Underwater Reef cooling plan shelved

 

A PLAN to cool Great Barrier Reef corals using underwater turbines has been shelved indefinitely.

It has been more than two years since the Reef and Rainforest Research Centre announced its $2.2 million proposal to trial eight underwater turbines off Cairns in a bid to prevent coral bleaching on the Reef.

Severe coral bleaching on a mature staghorn coral on Moore reef, off the coast of Cairns in Far North Queensland. PICTURE: BRENDAN RADKE
Severe coral bleaching on a mature staghorn coral on Moore reef, off the coast of Cairns in Far North Queensland. PICTURE: BRENDAN RADKE

The first of the solar-powered submerged propellers was to be installed at Moore Reef, about 40km offshore from the city, in early 2018.

The federally-funded project would have tested whether water mixing technology, currently used in freshwater storages such as Copperlode Dam, could reduce coral stress at a local level.

However, RRRC managing director Sheriden Morris said the "Reef Haven" program had since shifted more research and data-gathering focus for managing climate change refugia.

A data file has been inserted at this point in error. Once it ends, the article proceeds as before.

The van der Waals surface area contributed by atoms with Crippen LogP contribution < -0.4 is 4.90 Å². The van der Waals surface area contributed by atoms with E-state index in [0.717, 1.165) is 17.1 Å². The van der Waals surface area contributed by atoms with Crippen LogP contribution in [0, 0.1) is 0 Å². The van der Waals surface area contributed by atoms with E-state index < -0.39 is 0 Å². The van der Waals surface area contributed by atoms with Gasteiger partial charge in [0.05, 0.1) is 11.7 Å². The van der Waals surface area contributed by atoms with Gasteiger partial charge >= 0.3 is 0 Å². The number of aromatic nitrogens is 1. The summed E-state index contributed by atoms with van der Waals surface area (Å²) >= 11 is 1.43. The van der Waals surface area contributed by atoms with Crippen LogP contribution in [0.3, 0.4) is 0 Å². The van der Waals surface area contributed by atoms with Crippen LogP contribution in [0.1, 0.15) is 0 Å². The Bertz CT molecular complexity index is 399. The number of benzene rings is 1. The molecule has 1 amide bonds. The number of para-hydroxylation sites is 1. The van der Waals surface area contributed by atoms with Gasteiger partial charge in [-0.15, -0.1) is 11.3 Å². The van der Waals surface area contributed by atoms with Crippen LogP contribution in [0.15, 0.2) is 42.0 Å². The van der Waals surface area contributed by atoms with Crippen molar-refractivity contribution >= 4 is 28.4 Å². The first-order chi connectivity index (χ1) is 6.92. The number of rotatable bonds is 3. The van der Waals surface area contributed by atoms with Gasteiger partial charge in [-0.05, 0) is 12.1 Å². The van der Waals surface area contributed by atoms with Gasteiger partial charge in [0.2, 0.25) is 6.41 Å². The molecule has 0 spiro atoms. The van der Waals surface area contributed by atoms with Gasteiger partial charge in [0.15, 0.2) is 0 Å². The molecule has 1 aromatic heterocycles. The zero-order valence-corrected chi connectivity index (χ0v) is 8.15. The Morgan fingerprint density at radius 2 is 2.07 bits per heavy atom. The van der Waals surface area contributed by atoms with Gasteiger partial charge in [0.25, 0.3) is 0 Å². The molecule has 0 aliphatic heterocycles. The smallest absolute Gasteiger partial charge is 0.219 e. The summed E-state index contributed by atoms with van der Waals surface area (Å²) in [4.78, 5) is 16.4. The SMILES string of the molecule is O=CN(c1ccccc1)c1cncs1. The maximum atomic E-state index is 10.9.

"We're not going to put the mixers in," Ms Morris said.

"We'll be working with the tourism industry, to find out what they think will be the best engineering response."

The RRRC has also been working with the Great Barrier Reef Foundation on hosting a major crown-of-thorns starfish control conference in Cairns in March.

Managing director of the Reef and Rainforest Research Centre Sheriden Morris
Managing director of the Reef and Rainforest Research Centre Sheriden Morris


The coral-eating starfish is considered by scientists as one of the worst biological threats to the Reef, blamed for 42 per cent of coral decline throughout the marine park.

The conference, which has attracted more than 100 domestic and international participants, will discuss the latest technology and methods to control the starfish.

Ms Morris said there was always room to improve on the current control program.

AMPTO divers clearing crown-of-thorns starfish. Picture: Daniel Schultz
AMPTO divers clearing crown-of-thorns starfish. Picture: Daniel Schultz

"Just like the plague locust commission has done for the control of plague locust in Australia, using really quite advanced, integrated pest management approaches, we're really following a similar line," she said.

"Except it hasn't been done in the marine environment before and there are a lot of variables we need to work with."



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